credit: Makestar Facebook

A few days ago I shared with you a story about the rookie group, MONT, was attempting to create their mini-album with the use of a crowdfunding site called Makestar. The process for using Makestar is pretty straightforward and very similar to other personal fundraising platforms. The person who creates the project page can set up levels that you can contribute to. Each level has a reward. For example, if you donate $20 to a project, you could receive a “thank you” note or be named an honorary producer on the project. Each project is set for a certain number of days and most artists seem to do very well with raising the money they need.

I decided to go back for a better look around and was surprised to see how many artists are making use of it to fund their dreams. Surprisingly, I found that idol group, B.A.P., had previously created a project for their limited album. Not only did they reach their goal of $32,000, they surpassed it by 467%. The group used their extra funding to create additional rewards for their supporters. As you may already know, B.A.P. is no rookie group. They’ve tasted success in the past. Were it not for the issues they experienced with their management group, they could have very well been at the top of K-pop still today.

credit: Makestar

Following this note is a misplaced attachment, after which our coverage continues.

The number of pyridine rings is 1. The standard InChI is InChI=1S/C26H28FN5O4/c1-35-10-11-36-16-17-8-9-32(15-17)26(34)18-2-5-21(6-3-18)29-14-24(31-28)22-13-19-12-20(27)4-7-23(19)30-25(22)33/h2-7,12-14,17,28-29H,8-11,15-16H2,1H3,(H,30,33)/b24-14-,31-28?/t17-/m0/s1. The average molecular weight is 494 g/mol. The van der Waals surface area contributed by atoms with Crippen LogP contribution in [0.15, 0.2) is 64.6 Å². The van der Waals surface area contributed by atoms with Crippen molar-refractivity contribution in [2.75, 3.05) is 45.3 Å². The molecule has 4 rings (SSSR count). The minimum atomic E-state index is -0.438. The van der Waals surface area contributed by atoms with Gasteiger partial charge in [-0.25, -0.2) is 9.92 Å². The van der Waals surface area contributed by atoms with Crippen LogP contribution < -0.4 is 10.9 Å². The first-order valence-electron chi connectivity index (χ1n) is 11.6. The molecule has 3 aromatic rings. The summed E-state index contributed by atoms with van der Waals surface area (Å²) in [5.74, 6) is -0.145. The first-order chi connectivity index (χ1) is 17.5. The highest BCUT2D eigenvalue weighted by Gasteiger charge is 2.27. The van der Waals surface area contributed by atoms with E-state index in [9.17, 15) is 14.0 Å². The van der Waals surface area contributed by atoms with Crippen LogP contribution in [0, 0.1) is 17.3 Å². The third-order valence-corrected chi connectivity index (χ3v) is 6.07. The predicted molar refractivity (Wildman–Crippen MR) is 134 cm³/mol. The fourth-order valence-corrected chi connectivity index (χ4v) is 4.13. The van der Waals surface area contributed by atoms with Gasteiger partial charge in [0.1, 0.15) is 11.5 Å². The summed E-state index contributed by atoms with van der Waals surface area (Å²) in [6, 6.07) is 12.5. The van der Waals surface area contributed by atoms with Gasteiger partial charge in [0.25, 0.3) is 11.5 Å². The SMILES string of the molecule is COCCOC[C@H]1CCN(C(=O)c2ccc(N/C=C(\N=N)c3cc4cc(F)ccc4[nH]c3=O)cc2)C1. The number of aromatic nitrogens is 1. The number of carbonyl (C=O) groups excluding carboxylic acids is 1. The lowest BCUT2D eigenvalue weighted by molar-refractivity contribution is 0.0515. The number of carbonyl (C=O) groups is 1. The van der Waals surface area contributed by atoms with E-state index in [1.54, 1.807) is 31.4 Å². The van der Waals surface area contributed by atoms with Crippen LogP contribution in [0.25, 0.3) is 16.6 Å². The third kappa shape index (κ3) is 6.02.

Still, I’m curious as to why some of the more known companies are turning to Makestar in order to complete idols projects. It’s understandable and commendable that the rookie groups and solo artists with very little exposure would try their luck with it. It’s clear that the companies they belong to may have limited investment capital or, of course, they may be independent artists. However, I’d expect larger companies to be able to secure funding their idol’s projects.

I guess it’s just another testament to how competitive and expensive it is for idols to pursue their dreams. Especially in a market as aggressive and frigid as K-pop, it makes sense that an alternative road to success might be necessary. One pro for rookies, and even established artists, that use Makestar, or another fundraising platform, is that if they aren’t able to gain success, there will be less of a financial burden to repay to a label. I’m all for supporting their dreams. This is a brave and courageous step for them. I hope others will visit Makestar and to support new artists too.

What Makestar project would you help fund? Do you think this crowdfunding service is a good idea for idols to use? Let us know in the comment section below. 

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[…] previously wrote about K-pop idols using crowdfunding to help source their upcoming projects a few weeks ago and I noticed some differences between the […]